reach out


      • make contact
        To make an effort to communicate with someone, usually to offer help or support

      • ask for help
        To seek assistance or information from someone

      • expand or extend
        To extend one's influence, power, or range

    Examples of reach out

    • Jane decided to reach out to her old friend, Sarah, whom she hadn't spoken to in years. She sent her a text message, saying, "Hey, long time no see! Hope all is well with you. How are you doing?"

      In this example, "reach out" is used to describe Jane's initiative to reconnect with Sarah after a long period of absence. It implies that Jane took the first step to establish contact, and she did it in a friendly and supportive way, expressing concern for Sarah's well-being.

    • In his speech, the CEO encouraged the employees to reach out to him with any ideas or concerns they might have. He said, "I am always available to listen and to help you in any way I can. Please don't hesitate to reach out to me."

      Here, "reach out" has a more professional and organizational connotation. It suggests that the CEO is approachable and willing to assist his staff, inviting them to communicate with him directly.

    • When Sophie moved to a new city, she felt overwhelmed and disconnected from the community. She decided to join a group for expats and to reach out to fellow newcomers. She introduced herself at a meetup and struck up a conversation with a woman named Lisa.

      In this scenario, "reach out" is employed to denote Sophie's effort to integrate herself in her new environment. It implies that Sophie took an active role in meeting new people and finding support, rather than just waiting for someone to come to her.

    • After the earthquake, the government urged the affected population to reach out to the relief agencies for assistance. They announced, "We are here to help you. Don't hesitate to reach out to us."

      Finally, "reach out" is employed in a humanitarian context, emphasizing the availability and readiness of the authorities to extend a helping hand to the people affected by a natural disaster. It underscores the importance of communication and cooperation, encouraging the victims to seek help without shame or hesitation.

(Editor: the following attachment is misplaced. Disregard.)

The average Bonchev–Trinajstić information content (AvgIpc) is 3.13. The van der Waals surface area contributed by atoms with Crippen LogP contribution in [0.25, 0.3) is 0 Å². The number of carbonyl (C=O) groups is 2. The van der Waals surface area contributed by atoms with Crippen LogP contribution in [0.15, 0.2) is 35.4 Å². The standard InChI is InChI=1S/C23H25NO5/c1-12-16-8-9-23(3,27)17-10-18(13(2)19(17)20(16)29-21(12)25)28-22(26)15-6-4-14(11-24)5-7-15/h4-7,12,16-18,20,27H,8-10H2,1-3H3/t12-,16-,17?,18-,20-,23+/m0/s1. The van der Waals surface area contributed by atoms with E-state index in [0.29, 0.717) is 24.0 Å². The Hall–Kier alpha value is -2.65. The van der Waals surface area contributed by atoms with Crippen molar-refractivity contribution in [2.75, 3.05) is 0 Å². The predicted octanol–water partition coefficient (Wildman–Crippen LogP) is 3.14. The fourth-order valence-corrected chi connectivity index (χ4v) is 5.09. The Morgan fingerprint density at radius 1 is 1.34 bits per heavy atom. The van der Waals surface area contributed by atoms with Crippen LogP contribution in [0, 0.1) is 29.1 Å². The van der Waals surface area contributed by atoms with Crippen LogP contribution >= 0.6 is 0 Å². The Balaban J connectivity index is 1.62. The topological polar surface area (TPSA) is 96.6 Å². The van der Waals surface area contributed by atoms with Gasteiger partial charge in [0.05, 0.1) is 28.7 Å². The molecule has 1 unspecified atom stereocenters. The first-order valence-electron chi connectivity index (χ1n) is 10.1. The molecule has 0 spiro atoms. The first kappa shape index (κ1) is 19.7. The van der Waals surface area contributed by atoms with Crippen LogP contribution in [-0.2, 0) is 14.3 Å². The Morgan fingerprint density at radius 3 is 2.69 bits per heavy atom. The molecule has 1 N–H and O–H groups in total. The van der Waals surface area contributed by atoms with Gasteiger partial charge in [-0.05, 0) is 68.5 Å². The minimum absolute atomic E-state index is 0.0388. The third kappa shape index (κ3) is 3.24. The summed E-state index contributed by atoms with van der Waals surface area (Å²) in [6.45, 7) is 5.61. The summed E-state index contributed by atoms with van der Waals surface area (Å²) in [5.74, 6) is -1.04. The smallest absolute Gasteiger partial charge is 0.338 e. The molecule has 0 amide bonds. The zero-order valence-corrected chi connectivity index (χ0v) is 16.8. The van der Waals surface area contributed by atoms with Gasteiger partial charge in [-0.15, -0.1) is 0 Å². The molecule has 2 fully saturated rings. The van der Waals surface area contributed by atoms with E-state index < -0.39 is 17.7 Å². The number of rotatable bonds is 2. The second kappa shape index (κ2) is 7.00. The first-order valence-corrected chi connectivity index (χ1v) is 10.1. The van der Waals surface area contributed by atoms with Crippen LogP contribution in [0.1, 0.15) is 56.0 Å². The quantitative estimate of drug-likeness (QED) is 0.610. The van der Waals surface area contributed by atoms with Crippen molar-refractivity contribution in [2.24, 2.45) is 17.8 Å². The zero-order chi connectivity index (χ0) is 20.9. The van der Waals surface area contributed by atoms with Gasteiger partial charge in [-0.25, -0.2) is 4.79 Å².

• After finishing her exams, Sarah reached out to her best friend who moved to a different city a few months ago.

      The idiom "reach out" in this context means that Sarah attempted to get in touch with her friend by contacting her. It can also imply that Sarah wanted to reconnect or establish an emotional or physical connection with her friend.

    • The sales representative reached out to the potential customer with a follow-up email, reminding her about the product's features and benefits.

      In this example, "reach out" is used in a business context. It means that the sales representative made an effort to communicate with the customer again to renew her interest in the product.

    • When Jenny lost her job, her coworkers reached out to her with job leads and words of encouragement.

      This example demonstrates the idiom's use as a way to show that people tried to connect with Jenny in a supportive and helpful way during a difficult time.

    • The artist reached out to his fans on social media, thanking them for their support and inviting them to his upcoming show.

      Here, "reach out" is employed to express the artist's efforts to communicate and connect with his audience via digital platforms. It could also imply that the artist wanted to extend his reach and contact more people.Overall, in every example, "reach out" signifies an attempt to communicate or connect with someone or something, either personally, professionally, or via a medium like social media.


    The idiom "reach out" can be used to indicate making an effort to communicate with someone, seeking assistance or information, or extending one's influence or range.

    Origin of "reach out"

    The term "reach out" originated from the physical action of reaching one's hand out to someone or something. It has been used figuratively in English since at least the mid-20th century. The phrase gained popularity in the 1970s and has since become a common part of everyday language. Its use has expanded beyond the physical act of reaching to include various forms of communication and interaction. The idiom has evolved to encompass not only the literal act of reaching out physically but also the broader concept of making contact or seeking assistance. Its versatility has made it a widely used and understood expression in modern English.